Medical Translator (pocket): Patient Interviews in 14 Languages

 

 
 
 

Benjamin Sipe, NREMT-P, FF | | Tuesday, October 7, 2008


Me comprende? Est-ce que vous me comprenez? Verstehen siemich? Do you understand me? That is the essential question Bàrm Bruckmeier Publishing'sMedicalTranslator (pocket) guide will help you answer. The pocket translator is, as its name implies, pocket-sized and easy to carry. It contains 581 useful questions and phrases that medical providers use on a daily basis, translated into the 14 languages most commonly used in theU.S., including Arabic, Chinese, French, German and Spanish. All translations include phonetic representations for easy use.

The guide is divided into 25 sections, beginning with basic reception and admissions. The questions presented cover the body, almost geographically. The sectionsÛwhile covering common medications and allergiesÛalso go over the lungs, heart and vessels, as well as neurology and psychiatry. The book concludes with exchanges related to examination, diagnosis and treatment. The logical organization guides the provider through the patient encounter step by step, with key information clearly marked and easy to locate.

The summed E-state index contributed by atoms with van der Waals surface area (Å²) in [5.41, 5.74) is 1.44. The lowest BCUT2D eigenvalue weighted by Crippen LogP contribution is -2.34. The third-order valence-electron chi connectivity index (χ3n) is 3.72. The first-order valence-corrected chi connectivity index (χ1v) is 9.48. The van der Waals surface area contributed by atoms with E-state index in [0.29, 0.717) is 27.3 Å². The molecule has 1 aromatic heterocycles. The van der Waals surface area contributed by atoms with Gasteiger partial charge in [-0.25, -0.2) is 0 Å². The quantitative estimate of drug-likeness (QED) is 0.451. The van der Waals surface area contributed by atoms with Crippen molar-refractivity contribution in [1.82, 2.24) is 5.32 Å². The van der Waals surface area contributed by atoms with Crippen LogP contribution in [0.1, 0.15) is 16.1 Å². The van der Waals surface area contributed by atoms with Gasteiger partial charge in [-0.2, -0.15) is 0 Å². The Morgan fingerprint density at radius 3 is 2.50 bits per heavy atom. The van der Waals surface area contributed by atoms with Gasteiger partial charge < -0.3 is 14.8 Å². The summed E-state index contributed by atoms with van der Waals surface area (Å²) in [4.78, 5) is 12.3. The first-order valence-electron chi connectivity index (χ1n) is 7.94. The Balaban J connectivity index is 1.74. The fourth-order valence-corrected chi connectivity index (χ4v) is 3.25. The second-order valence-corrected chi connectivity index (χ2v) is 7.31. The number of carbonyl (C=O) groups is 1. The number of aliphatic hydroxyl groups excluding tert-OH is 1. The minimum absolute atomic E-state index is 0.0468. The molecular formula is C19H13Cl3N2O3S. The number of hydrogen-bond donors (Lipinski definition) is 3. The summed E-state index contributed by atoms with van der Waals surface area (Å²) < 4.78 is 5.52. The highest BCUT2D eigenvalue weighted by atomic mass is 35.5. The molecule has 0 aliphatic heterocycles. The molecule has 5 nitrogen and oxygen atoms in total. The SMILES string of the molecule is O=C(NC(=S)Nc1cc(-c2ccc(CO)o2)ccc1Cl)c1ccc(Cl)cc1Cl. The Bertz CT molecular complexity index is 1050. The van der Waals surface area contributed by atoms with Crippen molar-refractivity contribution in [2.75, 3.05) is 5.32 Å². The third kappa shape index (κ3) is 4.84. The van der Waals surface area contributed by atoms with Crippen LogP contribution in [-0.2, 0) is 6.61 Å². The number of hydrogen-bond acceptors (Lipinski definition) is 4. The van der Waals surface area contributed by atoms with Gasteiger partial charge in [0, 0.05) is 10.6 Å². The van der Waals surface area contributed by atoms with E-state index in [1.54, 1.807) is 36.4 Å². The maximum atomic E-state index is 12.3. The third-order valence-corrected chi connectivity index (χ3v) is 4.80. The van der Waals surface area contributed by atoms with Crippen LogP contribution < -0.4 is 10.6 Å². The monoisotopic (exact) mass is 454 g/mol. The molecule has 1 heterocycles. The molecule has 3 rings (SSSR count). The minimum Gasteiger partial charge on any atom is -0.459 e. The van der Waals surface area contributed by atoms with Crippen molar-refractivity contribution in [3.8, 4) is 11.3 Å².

Those are the nuts and bolts of this guide, but how about the question that started it all:Do you understand me? This guide certainly gives the medical provider tools to understand patients' conditions and needs. However, it's not very well suited for use in the field. The essential problem with all translation books is that, once you ask the question in the foreign language, especially if you do so in a manner that conveys proficiency, you get a rapid-fire answer you can't possibly understand without the help of a live translator. Being able to effectively question patients is only half the battle; being able to understand their answers is really the trick. Some "yes/no" questions are included in the text, but many will elicit a longer answer. This guide is better suited for use in a medical office or other clinicalsituation (where more translation resources are likely at hand) than in the back of an ambulance.




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